I started to remember my childhood, when I went to elementary school, high school and college. Those were the 80’s and 90’s in Lima, Peru. Keep in mind perspectives are different, so you might ask another Peruvian and have a totally different opinion than me. I grew up in a large city where robbery happened quite often, so often that I did not feel safe to walk alone in the street in a city where public transportation for me was a nightmare and men would try to grab the asses of girls. I grew up during the time where terrorism only happened in the Middle East or in a village very far away, until it happened in our backyard.
Car bombs became so common that we would play as kids a kind of game where we pretended cars in the neighborhood had a bomb. When I got older, bets would go around school to see which building got bombed, and our parents would often tell us to be careful and to respect the curfew the government put. I remember one day my mom told me that I should not go out to a specific event because there was a bomb threat; I did not listen and still went. Then my mom called me telling me not to come back home because actually the bomb exploded closer to home and not where it was supposed to be.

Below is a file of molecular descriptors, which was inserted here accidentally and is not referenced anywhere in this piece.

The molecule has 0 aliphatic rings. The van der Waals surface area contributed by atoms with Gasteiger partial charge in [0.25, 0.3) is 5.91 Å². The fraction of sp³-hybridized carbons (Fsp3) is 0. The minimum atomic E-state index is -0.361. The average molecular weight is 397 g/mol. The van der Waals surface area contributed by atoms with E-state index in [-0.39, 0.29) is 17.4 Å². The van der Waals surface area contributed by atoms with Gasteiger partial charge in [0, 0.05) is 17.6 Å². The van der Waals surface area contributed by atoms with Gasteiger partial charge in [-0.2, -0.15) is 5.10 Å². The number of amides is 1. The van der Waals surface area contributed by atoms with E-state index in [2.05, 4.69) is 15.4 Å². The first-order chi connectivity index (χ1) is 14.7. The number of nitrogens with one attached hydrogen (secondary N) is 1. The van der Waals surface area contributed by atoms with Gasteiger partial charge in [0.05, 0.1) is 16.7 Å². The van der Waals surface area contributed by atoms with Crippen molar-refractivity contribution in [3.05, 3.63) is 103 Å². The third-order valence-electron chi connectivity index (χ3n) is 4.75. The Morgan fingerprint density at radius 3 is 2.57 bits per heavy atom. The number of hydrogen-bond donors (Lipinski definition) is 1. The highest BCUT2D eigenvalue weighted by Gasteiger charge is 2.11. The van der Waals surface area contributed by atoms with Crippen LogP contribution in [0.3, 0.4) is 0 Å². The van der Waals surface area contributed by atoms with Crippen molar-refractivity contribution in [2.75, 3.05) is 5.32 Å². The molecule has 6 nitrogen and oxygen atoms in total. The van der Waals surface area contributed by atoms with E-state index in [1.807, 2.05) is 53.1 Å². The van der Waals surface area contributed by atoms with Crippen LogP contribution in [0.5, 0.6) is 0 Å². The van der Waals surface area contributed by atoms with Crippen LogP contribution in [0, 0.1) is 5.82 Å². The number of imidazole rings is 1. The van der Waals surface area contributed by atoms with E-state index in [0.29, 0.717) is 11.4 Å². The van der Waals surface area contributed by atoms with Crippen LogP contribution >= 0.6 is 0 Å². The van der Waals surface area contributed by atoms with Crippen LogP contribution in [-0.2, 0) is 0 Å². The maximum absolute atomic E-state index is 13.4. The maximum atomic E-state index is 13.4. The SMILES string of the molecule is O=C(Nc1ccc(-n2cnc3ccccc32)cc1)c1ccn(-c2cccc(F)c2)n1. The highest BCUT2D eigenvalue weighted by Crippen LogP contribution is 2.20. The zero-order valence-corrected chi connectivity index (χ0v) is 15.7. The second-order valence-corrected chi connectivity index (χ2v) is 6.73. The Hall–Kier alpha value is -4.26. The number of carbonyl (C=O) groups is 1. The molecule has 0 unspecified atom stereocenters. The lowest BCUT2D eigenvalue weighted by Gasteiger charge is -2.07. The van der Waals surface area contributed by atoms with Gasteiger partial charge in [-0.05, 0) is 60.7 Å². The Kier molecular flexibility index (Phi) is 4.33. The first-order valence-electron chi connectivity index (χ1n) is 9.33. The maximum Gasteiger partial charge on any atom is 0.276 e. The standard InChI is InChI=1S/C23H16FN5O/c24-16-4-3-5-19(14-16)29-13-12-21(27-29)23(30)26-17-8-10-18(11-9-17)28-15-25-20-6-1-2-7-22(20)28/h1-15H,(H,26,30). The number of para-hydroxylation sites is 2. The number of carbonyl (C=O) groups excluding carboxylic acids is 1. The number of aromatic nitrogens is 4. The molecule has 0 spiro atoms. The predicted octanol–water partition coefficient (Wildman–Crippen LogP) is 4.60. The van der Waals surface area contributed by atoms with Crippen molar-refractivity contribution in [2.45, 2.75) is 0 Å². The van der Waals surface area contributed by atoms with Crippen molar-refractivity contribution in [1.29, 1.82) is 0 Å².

So I learned that it did not matter how afraid we were, that it was impossible to guess what could happen. I learned to live that life, and you might be thinking how awful it was, that Peru might be a terrible place. Well guess what: it is a wonderful place, like my home now in Colorado. I know how it feels to hear a bomb. I know how it feels to hear shooting. I know how it feels to have a gun held to my head. And because of these awful things that happened I am a badass mom, and a badass coach. And if these things have not happened to you, you are also a badass mom and a badass human being.